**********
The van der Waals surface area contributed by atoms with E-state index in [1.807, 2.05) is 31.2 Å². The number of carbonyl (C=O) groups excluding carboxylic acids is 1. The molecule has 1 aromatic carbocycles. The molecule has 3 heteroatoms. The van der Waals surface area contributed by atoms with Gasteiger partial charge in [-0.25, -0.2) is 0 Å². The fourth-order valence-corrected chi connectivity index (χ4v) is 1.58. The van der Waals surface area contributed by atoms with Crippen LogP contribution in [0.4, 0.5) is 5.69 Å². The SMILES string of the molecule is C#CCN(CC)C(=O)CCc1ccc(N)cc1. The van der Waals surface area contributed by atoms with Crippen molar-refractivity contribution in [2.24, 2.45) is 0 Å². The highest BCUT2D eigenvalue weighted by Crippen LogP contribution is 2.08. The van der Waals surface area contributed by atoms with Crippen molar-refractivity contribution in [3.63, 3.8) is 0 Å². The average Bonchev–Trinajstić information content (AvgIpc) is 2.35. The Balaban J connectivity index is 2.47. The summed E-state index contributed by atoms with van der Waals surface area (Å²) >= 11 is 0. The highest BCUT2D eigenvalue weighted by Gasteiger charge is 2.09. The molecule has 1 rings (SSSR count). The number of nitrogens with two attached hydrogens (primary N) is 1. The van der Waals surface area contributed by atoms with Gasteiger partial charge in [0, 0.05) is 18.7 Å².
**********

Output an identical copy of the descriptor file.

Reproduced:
The van der Waals surface area contributed by atoms with E-state index in [1.807, 2.05) is 31.2 Å². The number of carbonyl (C=O) groups excluding carboxylic acids is 1. The molecule has 1 aromatic carbocycles. The molecule has 3 heteroatoms. The van der Waals surface area contributed by atoms with Gasteiger partial charge in [-0.25, -0.2) is 0 Å². The fourth-order valence-corrected chi connectivity index (χ4v) is 1.58. The van der Waals surface area contributed by atoms with Crippen LogP contribution in [0.4, 0.5) is 5.69 Å². The SMILES string of the molecule is C#CCN(CC)C(=O)CCc1ccc(N)cc1. The van der Waals surface area contributed by atoms with Crippen molar-refractivity contribution in [2.24, 2.45) is 0 Å². The highest BCUT2D eigenvalue weighted by Crippen LogP contribution is 2.08. The van der Waals surface area contributed by atoms with Crippen molar-refractivity contribution in [3.63, 3.8) is 0 Å². The average Bonchev–Trinajstić information content (AvgIpc) is 2.35. The Balaban J connectivity index is 2.47. The summed E-state index contributed by atoms with van der Waals surface area (Å²) >= 11 is 0. The highest BCUT2D eigenvalue weighted by Gasteiger charge is 2.09. The molecule has 1 rings (SSSR count). The number of nitrogens with two attached hydrogens (primary N) is 1. The van der Waals surface area contributed by atoms with Gasteiger partial charge in [0, 0.05) is 18.7 Å².